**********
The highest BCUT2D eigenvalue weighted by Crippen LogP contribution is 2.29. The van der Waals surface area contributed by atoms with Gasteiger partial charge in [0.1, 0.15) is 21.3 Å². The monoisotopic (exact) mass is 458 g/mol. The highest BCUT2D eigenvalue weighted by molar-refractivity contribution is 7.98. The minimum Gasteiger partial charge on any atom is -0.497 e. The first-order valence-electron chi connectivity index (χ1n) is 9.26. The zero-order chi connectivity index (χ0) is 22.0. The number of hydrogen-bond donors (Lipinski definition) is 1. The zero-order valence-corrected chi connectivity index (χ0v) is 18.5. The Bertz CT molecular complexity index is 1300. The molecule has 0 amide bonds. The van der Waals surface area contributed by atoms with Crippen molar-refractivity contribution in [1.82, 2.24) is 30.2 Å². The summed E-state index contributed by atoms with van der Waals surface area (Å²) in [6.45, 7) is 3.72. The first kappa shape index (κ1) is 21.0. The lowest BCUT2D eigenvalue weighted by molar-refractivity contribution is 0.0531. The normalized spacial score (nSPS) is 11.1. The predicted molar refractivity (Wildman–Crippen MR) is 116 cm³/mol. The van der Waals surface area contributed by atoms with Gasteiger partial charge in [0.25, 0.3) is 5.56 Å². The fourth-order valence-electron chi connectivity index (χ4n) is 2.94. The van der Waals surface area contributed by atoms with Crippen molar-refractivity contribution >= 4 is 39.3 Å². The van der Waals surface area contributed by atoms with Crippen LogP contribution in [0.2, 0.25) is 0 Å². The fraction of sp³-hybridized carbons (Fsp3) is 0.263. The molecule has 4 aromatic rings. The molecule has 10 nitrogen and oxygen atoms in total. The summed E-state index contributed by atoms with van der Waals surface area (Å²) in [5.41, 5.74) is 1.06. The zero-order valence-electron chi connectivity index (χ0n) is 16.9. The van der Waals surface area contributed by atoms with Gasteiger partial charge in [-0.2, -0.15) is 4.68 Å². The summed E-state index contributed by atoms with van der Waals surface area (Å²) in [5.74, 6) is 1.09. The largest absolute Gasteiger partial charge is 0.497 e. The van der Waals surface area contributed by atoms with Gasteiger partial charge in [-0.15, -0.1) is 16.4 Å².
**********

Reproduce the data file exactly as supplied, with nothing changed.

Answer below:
The highest BCUT2D eigenvalue weighted by Crippen LogP contribution is 2.29. The van der Waals surface area contributed by atoms with Gasteiger partial charge in [0.1, 0.15) is 21.3 Å². The monoisotopic (exact) mass is 458 g/mol. The highest BCUT2D eigenvalue weighted by molar-refractivity contribution is 7.98. The minimum Gasteiger partial charge on any atom is -0.497 e. The first-order valence-electron chi connectivity index (χ1n) is 9.26. The zero-order chi connectivity index (χ0) is 22.0. The number of hydrogen-bond donors (Lipinski definition) is 1. The zero-order valence-corrected chi connectivity index (χ0v) is 18.5. The Bertz CT molecular complexity index is 1300. The molecule has 0 amide bonds. The van der Waals surface area contributed by atoms with Crippen molar-refractivity contribution in [1.82, 2.24) is 30.2 Å². The summed E-state index contributed by atoms with van der Waals surface area (Å²) in [6.45, 7) is 3.72. The first kappa shape index (κ1) is 21.0. The lowest BCUT2D eigenvalue weighted by molar-refractivity contribution is 0.0531. The normalized spacial score (nSPS) is 11.1. The predicted molar refractivity (Wildman–Crippen MR) is 116 cm³/mol. The van der Waals surface area contributed by atoms with Gasteiger partial charge in [0.25, 0.3) is 5.56 Å². The fourth-order valence-electron chi connectivity index (χ4n) is 2.94. The van der Waals surface area contributed by atoms with Crippen molar-refractivity contribution >= 4 is 39.3 Å². The van der Waals surface area contributed by atoms with Crippen LogP contribution in [0.2, 0.25) is 0 Å². The fraction of sp³-hybridized carbons (Fsp3) is 0.263. The molecule has 4 aromatic rings. The molecule has 10 nitrogen and oxygen atoms in total. The summed E-state index contributed by atoms with van der Waals surface area (Å²) in [5.41, 5.74) is 1.06. The zero-order valence-electron chi connectivity index (χ0n) is 16.9. The van der Waals surface area contributed by atoms with Gasteiger partial charge in [-0.2, -0.15) is 4.68 Å². The summed E-state index contributed by atoms with van der Waals surface area (Å²) in [5.74, 6) is 1.09. The largest absolute Gasteiger partial charge is 0.497 e. The van der Waals surface area contributed by atoms with Gasteiger partial charge in [-0.15, -0.1) is 16.4 Å².